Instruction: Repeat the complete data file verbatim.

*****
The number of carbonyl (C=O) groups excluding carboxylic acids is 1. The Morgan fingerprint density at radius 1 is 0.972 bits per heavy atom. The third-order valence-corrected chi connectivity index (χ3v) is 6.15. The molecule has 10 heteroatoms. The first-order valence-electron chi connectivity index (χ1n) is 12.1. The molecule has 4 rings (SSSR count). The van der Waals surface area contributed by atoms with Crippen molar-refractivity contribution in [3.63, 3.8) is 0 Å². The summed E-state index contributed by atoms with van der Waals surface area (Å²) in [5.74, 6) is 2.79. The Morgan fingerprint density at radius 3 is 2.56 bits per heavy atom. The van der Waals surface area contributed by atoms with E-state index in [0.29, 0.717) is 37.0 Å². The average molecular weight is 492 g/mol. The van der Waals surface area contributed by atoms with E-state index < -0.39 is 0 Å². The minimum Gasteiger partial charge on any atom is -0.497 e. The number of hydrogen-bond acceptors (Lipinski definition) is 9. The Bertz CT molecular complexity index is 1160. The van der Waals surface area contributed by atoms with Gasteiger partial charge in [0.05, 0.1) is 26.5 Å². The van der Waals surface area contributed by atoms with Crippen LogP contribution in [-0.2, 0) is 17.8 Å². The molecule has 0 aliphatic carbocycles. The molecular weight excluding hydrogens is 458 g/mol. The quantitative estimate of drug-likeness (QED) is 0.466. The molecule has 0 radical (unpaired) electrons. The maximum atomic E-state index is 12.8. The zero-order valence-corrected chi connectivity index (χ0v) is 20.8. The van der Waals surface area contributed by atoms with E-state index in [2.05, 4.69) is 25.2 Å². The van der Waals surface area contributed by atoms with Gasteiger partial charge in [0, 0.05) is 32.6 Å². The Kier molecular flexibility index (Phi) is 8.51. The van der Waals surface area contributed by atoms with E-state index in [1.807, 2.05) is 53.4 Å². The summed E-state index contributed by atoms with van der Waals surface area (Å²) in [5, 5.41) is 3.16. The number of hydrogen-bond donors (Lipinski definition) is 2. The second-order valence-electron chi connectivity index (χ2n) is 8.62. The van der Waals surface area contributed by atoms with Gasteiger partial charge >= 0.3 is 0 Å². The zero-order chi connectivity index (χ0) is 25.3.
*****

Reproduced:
The number of carbonyl (C=O) groups excluding carboxylic acids is 1. The Morgan fingerprint density at radius 1 is 0.972 bits per heavy atom. The third-order valence-corrected chi connectivity index (χ3v) is 6.15. The molecule has 10 heteroatoms. The first-order valence-electron chi connectivity index (χ1n) is 12.1. The molecule has 4 rings (SSSR count). The van der Waals surface area contributed by atoms with Crippen molar-refractivity contribution in [3.63, 3.8) is 0 Å². The summed E-state index contributed by atoms with van der Waals surface area (Å²) in [5.74, 6) is 2.79. The Morgan fingerprint density at radius 3 is 2.56 bits per heavy atom. The van der Waals surface area contributed by atoms with E-state index in [0.29, 0.717) is 37.0 Å². The average molecular weight is 492 g/mol. The van der Waals surface area contributed by atoms with E-state index < -0.39 is 0 Å². The minimum Gasteiger partial charge on any atom is -0.497 e. The number of hydrogen-bond acceptors (Lipinski definition) is 9. The Bertz CT molecular complexity index is 1160. The van der Waals surface area contributed by atoms with Gasteiger partial charge in [0.05, 0.1) is 26.5 Å². The van der Waals surface area contributed by atoms with Crippen LogP contribution in [-0.2, 0) is 17.8 Å². The molecule has 0 aliphatic carbocycles. The molecular weight excluding hydrogens is 458 g/mol. The quantitative estimate of drug-likeness (QED) is 0.466. The molecule has 0 radical (unpaired) electrons. The maximum atomic E-state index is 12.8. The zero-order valence-corrected chi connectivity index (χ0v) is 20.8. The van der Waals surface area contributed by atoms with E-state index in [2.05, 4.69) is 25.2 Å². The van der Waals surface area contributed by atoms with Gasteiger partial charge in [0, 0.05) is 32.6 Å². The Kier molecular flexibility index (Phi) is 8.51. The van der Waals surface area contributed by atoms with E-state index in [1.807, 2.05) is 53.4 Å². The summed E-state index contributed by atoms with van der Waals surface area (Å²) in [5, 5.41) is 3.16. The number of hydrogen-bond donors (Lipinski definition) is 2. The second-order valence-electron chi connectivity index (χ2n) is 8.62. The van der Waals surface area contributed by atoms with Gasteiger partial charge >= 0.3 is 0 Å². The zero-order chi connectivity index (χ0) is 25.3.